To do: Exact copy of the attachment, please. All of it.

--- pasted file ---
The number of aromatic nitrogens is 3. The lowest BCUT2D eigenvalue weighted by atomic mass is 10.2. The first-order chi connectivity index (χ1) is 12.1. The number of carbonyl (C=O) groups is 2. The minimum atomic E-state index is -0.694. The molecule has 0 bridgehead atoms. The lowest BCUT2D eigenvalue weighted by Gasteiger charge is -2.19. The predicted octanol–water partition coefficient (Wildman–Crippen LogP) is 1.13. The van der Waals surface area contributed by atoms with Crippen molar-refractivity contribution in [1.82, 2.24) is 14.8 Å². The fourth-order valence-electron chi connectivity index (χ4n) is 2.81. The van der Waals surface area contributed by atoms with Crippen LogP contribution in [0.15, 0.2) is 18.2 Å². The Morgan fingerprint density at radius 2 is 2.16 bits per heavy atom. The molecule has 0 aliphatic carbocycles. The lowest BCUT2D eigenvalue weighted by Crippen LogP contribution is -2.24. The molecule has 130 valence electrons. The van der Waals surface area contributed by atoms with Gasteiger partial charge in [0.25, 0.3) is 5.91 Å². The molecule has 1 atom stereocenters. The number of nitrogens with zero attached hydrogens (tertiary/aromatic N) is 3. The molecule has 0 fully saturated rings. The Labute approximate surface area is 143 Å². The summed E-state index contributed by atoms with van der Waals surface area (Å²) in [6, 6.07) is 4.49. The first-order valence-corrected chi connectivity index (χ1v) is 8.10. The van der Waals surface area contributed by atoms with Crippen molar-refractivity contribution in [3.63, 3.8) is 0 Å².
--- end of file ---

The number of aromatic nitrogens is 3. The lowest BCUT2D eigenvalue weighted by atomic mass is 10.2. The first-order chi connectivity index (χ1) is 12.1. The number of carbonyl (C=O) groups is 2. The minimum atomic E-state index is -0.694. The molecule has 0 bridgehead atoms. The lowest BCUT2D eigenvalue weighted by Gasteiger charge is -2.19. The predicted octanol–water partition coefficient (Wildman–Crippen LogP) is 1.13. The van der Waals surface area contributed by atoms with Crippen molar-refractivity contribution in [1.82, 2.24) is 14.8 Å². The fourth-order valence-electron chi connectivity index (χ4n) is 2.81. The van der Waals surface area contributed by atoms with Crippen LogP contribution in [0.15, 0.2) is 18.2 Å². The Morgan fingerprint density at radius 2 is 2.16 bits per heavy atom. The molecule has 0 aliphatic carbocycles. The lowest BCUT2D eigenvalue weighted by Crippen LogP contribution is -2.24. The molecule has 130 valence electrons. The van der Waals surface area contributed by atoms with Gasteiger partial charge in [0.25, 0.3) is 5.91 Å². The molecule has 1 atom stereocenters. The number of nitrogens with zero attached hydrogens (tertiary/aromatic N) is 3. The molecule has 0 fully saturated rings. The Labute approximate surface area is 143 Å². The summed E-state index contributed by atoms with van der Waals surface area (Å²) in [6, 6.07) is 4.49. The first-order valence-corrected chi connectivity index (χ1v) is 8.10. The van der Waals surface area contributed by atoms with Crippen molar-refractivity contribution in [3.63, 3.8) is 0 Å².